• The Kee 2007 data suggests that fully mature, 10-week-old neurons are activated during memory retrieval only if they were old enough, at the time of  learning, to be involved in forming the original memory


Hopefully it’s now clear that a 3 day-old neuron differs from a 3-week-old neuron from a 3-month-old neuron. We have seen examples where the developmental stage of a new neuron influences it’s functional maturation and survival, clues that could someday be used to manipulate adult neurogenesis for therapeutic purposes.

Lastly, comparing many of these timecourses side by side, I’m reminded why I like them so much: I trust them. By examining the same thing at multiple time points, each study inherently has a lot of controls. If you take a single time point out of some of these studies, say the % of new neurons that have excitatory glutamatergic inputs at 14 days-old in Esposito 2005 and Ge 2006, you might wonder, who’s right here? One finds 5%, the other finds 70%. I am curious as to why they differ but I still trust both of these studies and refer to them often because, within their respective timecourses, both 14-day data points make sense and, across studies, the 2 timecourses themselves do generally agree, even if they are slightly shifted.

14 thoughts on “Everything you always wanted to know about neurogenesis timecourses (but were afraid to ask)”

  1. Woah, very sweet. The “brdu + doublecortin + zif268” picture is especially useful. And you’re right about the issue of trust… time course studies seem to be particularly well controlled.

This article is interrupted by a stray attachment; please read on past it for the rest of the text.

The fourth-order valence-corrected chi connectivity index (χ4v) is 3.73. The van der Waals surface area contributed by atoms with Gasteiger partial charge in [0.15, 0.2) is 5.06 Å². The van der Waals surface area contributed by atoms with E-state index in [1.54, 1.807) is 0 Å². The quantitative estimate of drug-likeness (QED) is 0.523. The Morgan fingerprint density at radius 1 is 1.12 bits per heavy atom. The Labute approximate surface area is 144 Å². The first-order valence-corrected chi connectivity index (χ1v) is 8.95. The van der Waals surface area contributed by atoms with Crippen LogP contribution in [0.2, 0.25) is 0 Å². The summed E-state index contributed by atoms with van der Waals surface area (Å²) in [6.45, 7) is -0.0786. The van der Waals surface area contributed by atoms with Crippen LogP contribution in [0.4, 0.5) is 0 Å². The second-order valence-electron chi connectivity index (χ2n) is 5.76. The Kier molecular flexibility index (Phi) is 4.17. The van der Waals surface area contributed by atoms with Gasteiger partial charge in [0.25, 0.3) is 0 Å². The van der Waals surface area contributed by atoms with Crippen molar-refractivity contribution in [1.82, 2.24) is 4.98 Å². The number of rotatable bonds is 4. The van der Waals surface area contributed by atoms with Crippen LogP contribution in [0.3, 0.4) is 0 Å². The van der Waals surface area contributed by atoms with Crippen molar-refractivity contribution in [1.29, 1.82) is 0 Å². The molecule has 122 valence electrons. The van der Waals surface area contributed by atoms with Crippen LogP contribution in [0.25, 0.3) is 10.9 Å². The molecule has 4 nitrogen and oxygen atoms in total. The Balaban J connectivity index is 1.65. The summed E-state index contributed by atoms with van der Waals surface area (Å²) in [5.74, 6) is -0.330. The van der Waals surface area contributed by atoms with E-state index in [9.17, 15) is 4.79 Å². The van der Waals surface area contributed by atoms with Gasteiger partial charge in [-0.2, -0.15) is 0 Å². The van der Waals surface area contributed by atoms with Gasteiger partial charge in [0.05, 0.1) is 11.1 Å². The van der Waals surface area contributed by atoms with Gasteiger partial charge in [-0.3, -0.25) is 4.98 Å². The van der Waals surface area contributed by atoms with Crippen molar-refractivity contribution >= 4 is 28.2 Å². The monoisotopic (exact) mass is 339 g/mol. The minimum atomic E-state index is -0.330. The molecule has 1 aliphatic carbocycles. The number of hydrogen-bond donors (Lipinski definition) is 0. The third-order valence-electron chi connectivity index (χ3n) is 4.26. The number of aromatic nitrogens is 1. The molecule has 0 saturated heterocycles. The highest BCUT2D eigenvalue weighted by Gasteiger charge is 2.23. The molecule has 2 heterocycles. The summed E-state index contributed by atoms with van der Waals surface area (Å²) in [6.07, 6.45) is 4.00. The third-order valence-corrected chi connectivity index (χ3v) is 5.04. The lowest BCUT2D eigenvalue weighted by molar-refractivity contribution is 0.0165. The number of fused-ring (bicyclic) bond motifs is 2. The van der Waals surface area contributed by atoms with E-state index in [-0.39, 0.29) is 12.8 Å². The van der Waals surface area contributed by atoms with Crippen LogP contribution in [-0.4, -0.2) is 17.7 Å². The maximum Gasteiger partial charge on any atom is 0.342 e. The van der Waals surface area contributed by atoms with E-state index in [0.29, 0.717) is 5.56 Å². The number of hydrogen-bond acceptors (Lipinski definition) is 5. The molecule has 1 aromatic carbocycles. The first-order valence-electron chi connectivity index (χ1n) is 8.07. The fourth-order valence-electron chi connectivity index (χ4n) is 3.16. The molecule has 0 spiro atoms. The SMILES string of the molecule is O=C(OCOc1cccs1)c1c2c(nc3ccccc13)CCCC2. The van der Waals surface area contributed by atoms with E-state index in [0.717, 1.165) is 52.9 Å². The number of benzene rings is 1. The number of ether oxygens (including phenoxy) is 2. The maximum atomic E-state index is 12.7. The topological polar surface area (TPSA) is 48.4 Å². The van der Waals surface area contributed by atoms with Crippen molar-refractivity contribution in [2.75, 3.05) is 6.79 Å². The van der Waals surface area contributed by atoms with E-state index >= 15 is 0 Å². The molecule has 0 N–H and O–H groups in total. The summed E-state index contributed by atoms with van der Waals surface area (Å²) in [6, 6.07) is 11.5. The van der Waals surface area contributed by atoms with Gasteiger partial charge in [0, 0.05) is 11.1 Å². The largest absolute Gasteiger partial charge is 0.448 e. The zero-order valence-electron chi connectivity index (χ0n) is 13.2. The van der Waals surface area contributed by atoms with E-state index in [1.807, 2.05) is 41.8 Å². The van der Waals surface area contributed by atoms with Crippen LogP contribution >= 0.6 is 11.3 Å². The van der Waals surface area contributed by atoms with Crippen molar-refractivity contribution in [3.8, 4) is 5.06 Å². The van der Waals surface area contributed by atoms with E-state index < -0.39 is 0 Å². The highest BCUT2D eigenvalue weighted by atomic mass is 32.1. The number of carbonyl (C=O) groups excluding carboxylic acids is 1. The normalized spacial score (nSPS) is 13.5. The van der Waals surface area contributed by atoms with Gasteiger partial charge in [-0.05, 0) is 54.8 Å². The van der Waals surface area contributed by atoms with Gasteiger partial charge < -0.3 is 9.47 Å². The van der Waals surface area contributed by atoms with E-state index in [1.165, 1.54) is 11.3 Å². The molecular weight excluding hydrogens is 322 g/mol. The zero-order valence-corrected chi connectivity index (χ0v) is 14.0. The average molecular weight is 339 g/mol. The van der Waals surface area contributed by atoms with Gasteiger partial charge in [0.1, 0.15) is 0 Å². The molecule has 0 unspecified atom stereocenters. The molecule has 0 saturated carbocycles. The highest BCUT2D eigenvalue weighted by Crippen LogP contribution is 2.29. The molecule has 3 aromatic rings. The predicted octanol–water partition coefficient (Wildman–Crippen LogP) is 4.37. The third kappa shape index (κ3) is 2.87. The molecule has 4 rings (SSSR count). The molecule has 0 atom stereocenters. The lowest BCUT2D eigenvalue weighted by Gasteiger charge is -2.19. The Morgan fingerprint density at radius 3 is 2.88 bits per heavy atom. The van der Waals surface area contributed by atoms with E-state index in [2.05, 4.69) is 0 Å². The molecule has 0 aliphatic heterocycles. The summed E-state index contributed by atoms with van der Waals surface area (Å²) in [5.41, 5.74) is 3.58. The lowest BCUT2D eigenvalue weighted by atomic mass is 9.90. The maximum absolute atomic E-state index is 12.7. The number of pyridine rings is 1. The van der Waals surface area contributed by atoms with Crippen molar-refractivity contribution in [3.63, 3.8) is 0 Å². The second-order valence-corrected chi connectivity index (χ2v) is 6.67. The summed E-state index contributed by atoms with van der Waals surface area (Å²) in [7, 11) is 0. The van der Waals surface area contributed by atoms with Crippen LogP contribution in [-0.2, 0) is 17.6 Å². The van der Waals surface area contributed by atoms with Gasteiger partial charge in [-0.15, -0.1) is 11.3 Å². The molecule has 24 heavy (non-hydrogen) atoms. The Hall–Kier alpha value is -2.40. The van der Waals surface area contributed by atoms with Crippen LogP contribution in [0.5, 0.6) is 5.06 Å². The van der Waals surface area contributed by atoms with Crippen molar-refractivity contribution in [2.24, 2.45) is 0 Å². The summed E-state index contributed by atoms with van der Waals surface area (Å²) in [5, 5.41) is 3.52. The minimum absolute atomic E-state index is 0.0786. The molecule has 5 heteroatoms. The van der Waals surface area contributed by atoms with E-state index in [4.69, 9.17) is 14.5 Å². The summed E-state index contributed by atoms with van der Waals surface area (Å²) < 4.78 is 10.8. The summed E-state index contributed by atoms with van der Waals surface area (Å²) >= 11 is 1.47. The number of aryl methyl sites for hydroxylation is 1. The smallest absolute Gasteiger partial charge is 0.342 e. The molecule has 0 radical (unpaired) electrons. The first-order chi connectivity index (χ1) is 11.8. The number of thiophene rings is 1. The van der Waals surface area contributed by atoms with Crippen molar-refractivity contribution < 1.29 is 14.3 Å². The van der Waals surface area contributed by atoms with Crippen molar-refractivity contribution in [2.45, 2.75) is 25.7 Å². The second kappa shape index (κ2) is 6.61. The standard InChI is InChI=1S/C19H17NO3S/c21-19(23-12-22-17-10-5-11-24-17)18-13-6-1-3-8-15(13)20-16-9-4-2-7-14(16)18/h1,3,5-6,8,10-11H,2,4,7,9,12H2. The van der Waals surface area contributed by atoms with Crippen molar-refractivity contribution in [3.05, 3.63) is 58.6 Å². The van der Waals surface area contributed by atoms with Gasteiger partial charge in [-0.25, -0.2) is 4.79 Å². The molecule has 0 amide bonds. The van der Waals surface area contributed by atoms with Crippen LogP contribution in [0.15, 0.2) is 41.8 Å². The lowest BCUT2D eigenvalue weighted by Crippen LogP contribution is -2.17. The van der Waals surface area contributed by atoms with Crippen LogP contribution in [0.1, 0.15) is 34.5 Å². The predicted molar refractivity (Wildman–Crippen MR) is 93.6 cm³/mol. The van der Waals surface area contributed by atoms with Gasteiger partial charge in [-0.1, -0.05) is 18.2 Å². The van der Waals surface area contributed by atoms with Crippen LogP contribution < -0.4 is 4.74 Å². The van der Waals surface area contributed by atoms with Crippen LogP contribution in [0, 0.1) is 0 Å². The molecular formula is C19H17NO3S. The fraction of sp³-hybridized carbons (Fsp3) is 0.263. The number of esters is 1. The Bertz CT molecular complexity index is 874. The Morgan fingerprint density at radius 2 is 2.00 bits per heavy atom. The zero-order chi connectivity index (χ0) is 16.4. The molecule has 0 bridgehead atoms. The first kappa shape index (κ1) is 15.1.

2. Thank you so much for taking the time to gather all this data and put it together in a such an informative way. It is one thing to read a paper or two, but when you see the whole picture put together like this it is amazing! This piece of work is highly commendable and very exciting to read. Thanks again, and please continue this superb work.

    1. Ha! Thanks a lot! Those were fun days, having the time to compile the essentials of such an insane number of studies. They probably need updating by this point!

  3. Thanks for this superinformative piece. It’s really helpful.

    Quick questions: What genes would you suggest being studied for both hippocampal and Olfactory bulb neurogenesis if all you have is regular PCR or qPCR?

    Also, can one reliably say that SVZ/Olfactory bulb neurogenesis reflect/correlates with hippocampal neurogenesis?

    Kindly reply here and to the email supplied.

    Thank you.